Empire Total War Review (PC)

by September 7th, 2009

If Napolean had an armchair…

There really is only one way to play this game, total darkness, wearing a beret and trench coat featuring many toy medals. Creative Assembly since 2000 have brought out the arm chair general in all of us, countless hours are swept away in dust as I plot against rival nations, my people may demand peace but I am baying for blood and do you know what? The French are going to get it. Just as soon as three turns go by.

Unless you have been leading normality and a social life you will know that Empire Total War steps into another branch of history, so far we have been given Feudal Japan, The Roman Conquest, Medieval (Twice) and now Creative Assembly have lovingly crafting the 17th century, a time of empires (durr) the industrial revolution and more tension between nations than you can shake a tension between nations stick at.

Like with all sequels, at first glance Empire is feels strange and alien, the xenophobic player of the predecessor looks at the game and lets out a resigning sigh, vision pointing out what has changed and the mind asking the almost philosophical question why. Given an hour and you are finally grappling with what has gone before, learning at a meteoric rate and committing genocide to a nation. Unlike previous games, for instance, Medieval 2, Empire is a lot easier to become accustomed too, with a few play sessions you are back in your stride, almost like there has been no change in campaign at all.

Empire Total WarNow I am not saying that Creative Assembly have dumbed down the series in any way, if anything this game is a little more involved at times, however, at times Empire just feels a little easier, seemingly lacking little in the way of strategy at times. I am not sure if this an entirely subjective feeling of mine and that everyone else would believe me to be somewhat of a crazy man, I just feel that Medieval 2 gave us more in the way of challenge and tactics. The interface and overall presentation of Empire feel a little more simplified. This however is not all bad, not only does it add more of an ease of playing but it does open it up unto a wider market, people may not think I’m entirely strange for enthusing about this game now.

Empire really offers the best package to date of Total War game, however problems do remain

Visually the game impresses, all previous games have offered something in the way of the ‘wow’ factor, but Empire excels in this area, the campaign map is vibrant and colourful, refreshing and a stark contrast to the previous game Medieval 2, the battle’s too are brilliantly realised, individual gun blasts shown in great detail, smoke wisps from barrels and the ground shudders at cannon blasts. The game is very impressive indeed, battles can be lost by just marvelling at the individual effects and graphical enhancements. The three year development cycle has definitely not been wasted in the graphical department, attention to detail is the keyword here. It is simply amazing at times.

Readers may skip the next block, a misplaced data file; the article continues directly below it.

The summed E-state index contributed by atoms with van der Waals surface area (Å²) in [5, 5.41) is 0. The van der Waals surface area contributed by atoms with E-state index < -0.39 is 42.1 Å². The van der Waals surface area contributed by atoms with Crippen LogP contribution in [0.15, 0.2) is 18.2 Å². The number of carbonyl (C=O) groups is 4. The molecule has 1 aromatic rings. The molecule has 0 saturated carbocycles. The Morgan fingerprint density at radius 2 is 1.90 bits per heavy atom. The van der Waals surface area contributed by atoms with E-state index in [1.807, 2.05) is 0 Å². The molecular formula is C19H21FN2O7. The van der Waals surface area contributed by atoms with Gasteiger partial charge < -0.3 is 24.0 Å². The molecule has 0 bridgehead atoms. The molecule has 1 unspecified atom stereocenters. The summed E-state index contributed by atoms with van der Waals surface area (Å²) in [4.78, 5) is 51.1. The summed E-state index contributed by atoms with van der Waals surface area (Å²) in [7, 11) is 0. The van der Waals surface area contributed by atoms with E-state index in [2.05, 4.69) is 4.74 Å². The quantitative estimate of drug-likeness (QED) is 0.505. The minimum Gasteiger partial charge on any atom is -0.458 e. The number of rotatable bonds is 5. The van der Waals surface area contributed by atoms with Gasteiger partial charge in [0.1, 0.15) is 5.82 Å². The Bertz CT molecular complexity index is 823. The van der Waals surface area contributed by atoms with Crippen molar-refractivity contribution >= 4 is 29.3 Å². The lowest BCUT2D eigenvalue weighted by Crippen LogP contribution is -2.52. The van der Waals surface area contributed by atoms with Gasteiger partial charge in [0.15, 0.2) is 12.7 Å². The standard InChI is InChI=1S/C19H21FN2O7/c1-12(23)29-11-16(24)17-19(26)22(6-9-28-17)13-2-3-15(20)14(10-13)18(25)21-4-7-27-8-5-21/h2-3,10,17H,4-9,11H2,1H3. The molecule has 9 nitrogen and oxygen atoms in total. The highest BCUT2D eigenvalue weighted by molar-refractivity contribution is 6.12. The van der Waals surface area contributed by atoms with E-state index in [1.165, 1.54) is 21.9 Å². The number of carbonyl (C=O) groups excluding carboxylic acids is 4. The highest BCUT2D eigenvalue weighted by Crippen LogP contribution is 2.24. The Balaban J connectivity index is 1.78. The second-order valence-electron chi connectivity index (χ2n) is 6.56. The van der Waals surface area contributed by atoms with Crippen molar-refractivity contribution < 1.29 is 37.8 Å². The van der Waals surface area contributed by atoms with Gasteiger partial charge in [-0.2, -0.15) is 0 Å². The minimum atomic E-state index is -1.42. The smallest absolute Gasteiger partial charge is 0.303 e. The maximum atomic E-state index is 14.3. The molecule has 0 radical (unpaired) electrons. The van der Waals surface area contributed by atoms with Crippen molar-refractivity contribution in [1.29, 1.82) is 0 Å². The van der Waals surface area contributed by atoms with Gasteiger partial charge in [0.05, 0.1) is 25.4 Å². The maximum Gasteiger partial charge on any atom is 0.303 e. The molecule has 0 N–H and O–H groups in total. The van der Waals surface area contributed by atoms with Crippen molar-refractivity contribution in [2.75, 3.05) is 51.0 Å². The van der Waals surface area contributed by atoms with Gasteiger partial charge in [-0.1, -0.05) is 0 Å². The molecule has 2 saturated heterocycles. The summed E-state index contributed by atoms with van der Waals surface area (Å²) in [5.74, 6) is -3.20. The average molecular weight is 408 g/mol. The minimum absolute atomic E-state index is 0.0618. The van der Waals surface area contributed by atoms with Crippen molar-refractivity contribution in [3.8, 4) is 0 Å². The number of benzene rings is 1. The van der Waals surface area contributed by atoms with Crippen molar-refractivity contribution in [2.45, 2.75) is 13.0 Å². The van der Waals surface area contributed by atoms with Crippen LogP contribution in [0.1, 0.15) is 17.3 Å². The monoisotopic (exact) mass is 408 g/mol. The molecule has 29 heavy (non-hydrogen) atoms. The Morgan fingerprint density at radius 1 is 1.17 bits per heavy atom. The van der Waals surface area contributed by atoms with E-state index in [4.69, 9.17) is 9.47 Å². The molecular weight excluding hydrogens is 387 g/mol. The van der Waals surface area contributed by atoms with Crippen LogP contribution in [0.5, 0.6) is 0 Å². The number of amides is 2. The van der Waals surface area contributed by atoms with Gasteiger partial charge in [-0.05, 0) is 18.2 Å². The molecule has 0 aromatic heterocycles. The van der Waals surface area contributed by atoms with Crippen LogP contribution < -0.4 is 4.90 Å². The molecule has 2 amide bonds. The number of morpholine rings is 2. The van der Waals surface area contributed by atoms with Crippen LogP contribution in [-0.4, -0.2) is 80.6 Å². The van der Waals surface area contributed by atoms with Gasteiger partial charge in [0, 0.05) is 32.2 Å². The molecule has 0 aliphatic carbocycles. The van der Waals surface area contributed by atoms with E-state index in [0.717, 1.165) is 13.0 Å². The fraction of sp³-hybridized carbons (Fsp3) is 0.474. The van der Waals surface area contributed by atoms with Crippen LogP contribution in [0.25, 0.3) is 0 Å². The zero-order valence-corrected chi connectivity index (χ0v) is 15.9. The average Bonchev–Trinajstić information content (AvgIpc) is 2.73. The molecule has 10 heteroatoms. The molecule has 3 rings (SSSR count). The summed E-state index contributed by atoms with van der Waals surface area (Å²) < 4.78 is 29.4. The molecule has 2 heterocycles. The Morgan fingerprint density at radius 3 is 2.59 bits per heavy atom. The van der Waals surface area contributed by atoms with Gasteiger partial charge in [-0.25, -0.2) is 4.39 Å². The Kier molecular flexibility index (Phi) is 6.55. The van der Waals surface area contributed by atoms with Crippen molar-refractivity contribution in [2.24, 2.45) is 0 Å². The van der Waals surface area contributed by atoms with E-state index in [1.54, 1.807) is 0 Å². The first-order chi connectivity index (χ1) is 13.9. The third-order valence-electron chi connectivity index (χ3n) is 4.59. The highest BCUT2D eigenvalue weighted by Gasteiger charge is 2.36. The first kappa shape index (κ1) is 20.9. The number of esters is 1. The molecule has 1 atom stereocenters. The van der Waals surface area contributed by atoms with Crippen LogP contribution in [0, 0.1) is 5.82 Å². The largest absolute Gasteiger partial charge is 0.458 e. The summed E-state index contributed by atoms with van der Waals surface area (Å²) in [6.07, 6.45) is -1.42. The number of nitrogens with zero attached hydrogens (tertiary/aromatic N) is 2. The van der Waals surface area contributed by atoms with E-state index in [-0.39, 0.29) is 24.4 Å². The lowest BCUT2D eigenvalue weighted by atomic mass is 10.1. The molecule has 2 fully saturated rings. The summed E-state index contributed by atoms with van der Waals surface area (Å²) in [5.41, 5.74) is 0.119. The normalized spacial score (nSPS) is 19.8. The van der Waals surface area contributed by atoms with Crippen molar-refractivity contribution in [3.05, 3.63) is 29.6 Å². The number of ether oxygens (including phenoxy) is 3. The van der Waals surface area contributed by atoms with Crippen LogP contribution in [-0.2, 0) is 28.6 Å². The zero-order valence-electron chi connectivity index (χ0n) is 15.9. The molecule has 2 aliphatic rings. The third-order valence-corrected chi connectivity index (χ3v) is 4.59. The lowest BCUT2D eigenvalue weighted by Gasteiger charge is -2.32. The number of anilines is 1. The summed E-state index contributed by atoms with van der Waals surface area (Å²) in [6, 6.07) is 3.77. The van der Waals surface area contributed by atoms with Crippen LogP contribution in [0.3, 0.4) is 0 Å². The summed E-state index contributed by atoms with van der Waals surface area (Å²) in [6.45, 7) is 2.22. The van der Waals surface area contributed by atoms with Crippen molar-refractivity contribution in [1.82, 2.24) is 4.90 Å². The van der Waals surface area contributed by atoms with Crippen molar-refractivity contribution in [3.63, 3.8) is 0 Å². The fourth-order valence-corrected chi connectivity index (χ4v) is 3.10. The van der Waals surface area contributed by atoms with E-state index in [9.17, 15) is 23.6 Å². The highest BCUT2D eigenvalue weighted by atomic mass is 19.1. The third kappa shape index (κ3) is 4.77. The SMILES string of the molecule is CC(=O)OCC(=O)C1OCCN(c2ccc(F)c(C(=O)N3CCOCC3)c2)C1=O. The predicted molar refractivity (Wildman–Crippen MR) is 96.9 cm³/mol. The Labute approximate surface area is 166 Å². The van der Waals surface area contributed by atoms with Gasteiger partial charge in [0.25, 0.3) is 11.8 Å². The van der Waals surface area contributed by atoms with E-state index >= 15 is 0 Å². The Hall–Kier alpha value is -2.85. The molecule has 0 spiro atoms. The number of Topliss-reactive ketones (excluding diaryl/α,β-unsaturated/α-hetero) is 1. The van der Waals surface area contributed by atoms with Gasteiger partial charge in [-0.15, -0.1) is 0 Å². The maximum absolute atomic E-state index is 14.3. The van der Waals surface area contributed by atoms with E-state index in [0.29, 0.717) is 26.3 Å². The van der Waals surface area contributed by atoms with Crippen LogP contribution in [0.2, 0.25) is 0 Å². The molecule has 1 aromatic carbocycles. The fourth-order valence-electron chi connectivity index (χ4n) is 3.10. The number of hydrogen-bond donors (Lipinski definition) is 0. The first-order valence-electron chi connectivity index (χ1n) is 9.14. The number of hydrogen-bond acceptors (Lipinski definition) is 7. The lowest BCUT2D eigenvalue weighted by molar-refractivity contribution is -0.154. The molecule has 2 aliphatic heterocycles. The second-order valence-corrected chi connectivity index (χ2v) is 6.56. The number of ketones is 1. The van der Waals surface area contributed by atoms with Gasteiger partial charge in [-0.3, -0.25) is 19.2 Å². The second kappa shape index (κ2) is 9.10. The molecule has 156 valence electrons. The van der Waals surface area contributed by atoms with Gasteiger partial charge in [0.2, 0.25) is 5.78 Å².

Additional content and gameplay aspects added to the game are surprisingly and disappointingly thin on the ground however, I am not saying that the game is similar in conception to The Sims 3, but Creative Assembly haven’t really added much that would really tempt someone bored with the series back. The biggest addition to this game is the Maritime Combat. I have mixed feelings about this addition, yes it is beautifully and lovingly crafted, and yes it adds that all important immersion into the Total War experience, but to myself personally, it lacks in the excitement factor, do not get me wrong, I am the mouse and keyboard equivalent to Napoleon when I get going but the maritime elements just feel a little redundant and easy to skip completely.

Empire Total War Another new feature is a Civilization style technology tree. Unlocking new units, buildings and various upgrades is now sought through a tech race. This allows the player to specialise in certain aspects, the more combat minded player can go for the best units but neglect economy, the sea fairing trader can ignore internal infrastructure, the choice is yours, it is tailored to fit your play style perfectly and it adds a new layer of gameplay, nobody is really on the same level of upgrades, everyone differentiates in their tech strength’s and weaknesses, it adds new strategy to the game. The militant fuelled nation can simply bully others into giving up their advancements while the economic nation can buy military might. It is a very clever addition and adds to diplomacy in a surprising and succinct way.